Video Footage: How Effective is it as Evidence?

Three weeks ago, on a Saturday, in Columbus, Ohio, a suspect, who was a black man, was lying on the ground being handcuffed by an officer. He was held down by the officer. Although he was already handcuffed and held down, another officer did not believe that was enough. As a result, he decided to run up to the suspect and stomp on the suspect’s head. Just two weeks before this incident occurred, the officer who stomped on the suspect’s head was able to avoid charges for fatally shooting a black man in 2016. The officer is a part of the Columbus police agency. In response to the officer’s behavior, the Columbus police agency stated that the behavior “does not meet the standards of the Columbus Division of Police.” Furthermore the mayor of Columbus stated that the officer’s behavior was unacceptable in a Twitter post. The chief officer at the Columbus police agency has stated that the officer who stomped on the suspect’s head has been reassigned to non-patrol duty while the situation is being investigated. The chief officer continued to say that there was not enough information about the incident, even though a passerby filmed the incident showing that the officer obviously stomped on the suspect. The chief officer says that that there is “potential that the camera does not see everything that occurred the way that it occurred.” Although a camera cannot capture every detail, video recordings provide hard evidence, and in this case, explicit evidence of the officer’s behavior. To lessen the importance of the explicit evidence allows for dangerous outcomes such as guilty officers being acquitted and retaining their positions and jobs. The earlier case that this officer was involved with in 2016 was when he was one of  two officers involved in killing 23 year old Henry Green, shooting him seven times. The grand jury decided to not indict either of the officers involved in killing Henry Green.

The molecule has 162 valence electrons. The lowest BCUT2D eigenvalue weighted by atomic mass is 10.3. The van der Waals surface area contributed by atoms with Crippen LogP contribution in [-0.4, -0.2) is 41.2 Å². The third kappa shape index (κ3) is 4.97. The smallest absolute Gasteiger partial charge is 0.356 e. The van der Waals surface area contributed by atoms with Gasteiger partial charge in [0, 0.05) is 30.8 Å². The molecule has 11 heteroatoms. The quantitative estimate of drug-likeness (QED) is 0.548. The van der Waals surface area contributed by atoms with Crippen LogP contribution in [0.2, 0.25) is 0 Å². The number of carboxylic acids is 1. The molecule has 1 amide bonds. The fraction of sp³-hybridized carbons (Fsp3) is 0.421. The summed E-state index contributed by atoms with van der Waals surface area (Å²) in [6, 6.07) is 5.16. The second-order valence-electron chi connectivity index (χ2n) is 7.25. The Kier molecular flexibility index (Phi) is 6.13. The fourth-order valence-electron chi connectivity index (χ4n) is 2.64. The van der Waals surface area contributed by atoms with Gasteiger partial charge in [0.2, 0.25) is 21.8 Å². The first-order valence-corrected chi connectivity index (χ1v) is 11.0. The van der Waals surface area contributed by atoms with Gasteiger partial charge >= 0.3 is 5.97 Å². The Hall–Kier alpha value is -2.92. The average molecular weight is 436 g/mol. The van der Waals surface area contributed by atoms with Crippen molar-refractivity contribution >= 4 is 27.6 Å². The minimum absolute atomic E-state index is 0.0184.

With the video footage being used more frequently to show police brutality and more officers being able to get away freely from punishment with the presence of video evidence, the question of what kind of evidence will bring justice must be raised? Officers being acquitted with the presence of video footage has been seen time and time again. For example, we saw this in one of the most highly publicized cases of police brutality in recent years with the Eric Garner case. With this new incident of police brutality, I can say that I do expect for the officer to not be punished. There has been strong advocacy for police officers to wear body cameras, but I do not know if such a policy changes how courts handle cases of police brutality. I do not know if body cameras and video footage can overcome the corruption of the court system because it has not in the past.


One thought on “Video Footage: How Effective is it as Evidence?

  • May 6, 2017 at 10:16 pm

    I wonder whether video footage will become the new standard for hold police accountable, so that its absence means a free pass?


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